If you are new to the grant writing field or if you work in another field and are called upon to assist in the development of a grant proposal, there are some things you need to know before you begin. Knowing these four things will help facilitate the whole grant proposal process. Before you ever turn on the computer, here are some of the things you should know and be able to address.
This is the opportunity for you to become fully aware of the capacity of your organization and just what you have to offer. You should know the mission and vision of the organization and be fully able to discuss the programs and services provided. You should have access to copies of all important documents. These documents include the organizational tax exemption letter from the IRS, your Dunn and Bradstreet Number, your tax id number, the article of incorporation, the organizational chart, the bylaws, the policy and procedure manual and any other document that illustrates the impact of the services you provide. It is best to have digital copies of these as many of these will have to be attached to each grant proposal you submit.
You will need to understand the structure of the organization and where the programs you are seeking funding fall within that structure. You should be able to address staff and responsibilities and be able to identify any gaps in capacity.
Above all else, you will need to be able to articulate the needs within your community and your ability to address and meet those needs. Many new grant writers confuse the need for dollars with the need for your programs. When a funder asks you to describe your needs, your answer must include statistics that represent the community problem you are solving. That might include poverty statistics, income guidelines and area median income, unemployment rates, children living below the poverty level, high school drop out rates, children receiving free or reduced lunches. Information like this is what illustrates to the funder that there is an issue in your community that needs addressing. If you cannot describe and define your need, you will never be able to reach potential funders.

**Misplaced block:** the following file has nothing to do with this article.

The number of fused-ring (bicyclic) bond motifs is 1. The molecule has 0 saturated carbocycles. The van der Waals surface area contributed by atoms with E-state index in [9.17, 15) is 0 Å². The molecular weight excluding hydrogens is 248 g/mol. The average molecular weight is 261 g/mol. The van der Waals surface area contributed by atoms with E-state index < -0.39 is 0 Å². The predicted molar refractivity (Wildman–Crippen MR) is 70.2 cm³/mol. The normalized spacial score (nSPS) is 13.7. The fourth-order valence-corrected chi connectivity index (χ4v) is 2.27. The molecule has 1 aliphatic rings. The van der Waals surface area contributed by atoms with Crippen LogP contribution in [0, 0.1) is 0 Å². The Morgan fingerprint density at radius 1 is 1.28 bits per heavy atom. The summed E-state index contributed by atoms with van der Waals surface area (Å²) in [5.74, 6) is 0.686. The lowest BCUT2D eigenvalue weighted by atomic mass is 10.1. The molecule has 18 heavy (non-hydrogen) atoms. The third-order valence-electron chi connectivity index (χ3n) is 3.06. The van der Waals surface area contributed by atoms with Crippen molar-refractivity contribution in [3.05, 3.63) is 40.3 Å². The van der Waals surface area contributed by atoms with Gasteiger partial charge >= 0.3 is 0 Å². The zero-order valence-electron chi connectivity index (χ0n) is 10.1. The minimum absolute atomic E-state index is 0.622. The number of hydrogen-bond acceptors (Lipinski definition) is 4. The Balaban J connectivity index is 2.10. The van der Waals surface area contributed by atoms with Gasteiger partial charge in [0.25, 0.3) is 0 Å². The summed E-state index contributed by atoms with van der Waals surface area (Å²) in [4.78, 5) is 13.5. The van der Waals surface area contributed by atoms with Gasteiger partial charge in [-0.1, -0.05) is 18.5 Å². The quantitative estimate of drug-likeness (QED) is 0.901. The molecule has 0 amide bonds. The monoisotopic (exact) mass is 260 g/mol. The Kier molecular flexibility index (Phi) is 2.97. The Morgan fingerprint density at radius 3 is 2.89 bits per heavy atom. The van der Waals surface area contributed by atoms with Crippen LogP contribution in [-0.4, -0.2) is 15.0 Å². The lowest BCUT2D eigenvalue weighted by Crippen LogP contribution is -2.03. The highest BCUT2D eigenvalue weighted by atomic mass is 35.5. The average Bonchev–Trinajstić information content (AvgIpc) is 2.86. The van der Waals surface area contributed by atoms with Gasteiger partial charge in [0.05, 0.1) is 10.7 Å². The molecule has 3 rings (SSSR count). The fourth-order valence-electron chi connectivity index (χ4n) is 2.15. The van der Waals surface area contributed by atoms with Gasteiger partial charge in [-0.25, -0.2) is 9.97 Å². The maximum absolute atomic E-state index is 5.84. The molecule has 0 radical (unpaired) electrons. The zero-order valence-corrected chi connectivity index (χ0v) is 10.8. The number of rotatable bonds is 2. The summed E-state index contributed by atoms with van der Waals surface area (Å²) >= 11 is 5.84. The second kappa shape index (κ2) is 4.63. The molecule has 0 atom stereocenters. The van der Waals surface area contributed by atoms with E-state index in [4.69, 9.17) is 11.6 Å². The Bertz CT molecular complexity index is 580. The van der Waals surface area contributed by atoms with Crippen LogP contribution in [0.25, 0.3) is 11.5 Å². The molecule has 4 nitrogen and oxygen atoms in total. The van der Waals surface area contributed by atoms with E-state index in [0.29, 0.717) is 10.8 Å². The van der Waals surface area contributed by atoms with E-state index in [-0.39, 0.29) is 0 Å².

If you can accurately address the constraints of your community then you can relate your plans to solve those problems. That is a separate section in most applications and is often called program approach, services to the community or something similar. That is your way to address and solve those needs you have demonstrated. Find your data and check your sources. Be prepared to share both in an effort to prove that you have the pulse of your community.
The majority of funders these days are looking to see if you can leverage the award money they may give you. This is frequently called a match and some grants require a one to one match.This means for every dollar you ask for you must be able to show another dollar from another source. what is DNS . With respect to the federal government, if there is a match requirement, your match must be from non federal sources.
What this means for you is that you have to have partners or other funders. More and more funding sources are looking for organizations who are working with other providers to meet community needs at a grass roots level. With more sources dedicated to the solution to a problem the better the chances for the success of the program. Be able to identify your partners and, if possible, have signed partnership agreements in place.
You need to know what the program is going to cost. You need to know where that program budget fits into the overall agency budget. While some agencies may not want grant proposal writers to have access to certain delicate financial information, most will realize that in the age of transparency and as a IRS approved non profit, most of that information is public information. There are ways to work with your Executive Director to keep certain information private while still providing the funder with all the required information. Be able to fully explain all of your program expenses and be able to justify each of them in relation to funding guidelines.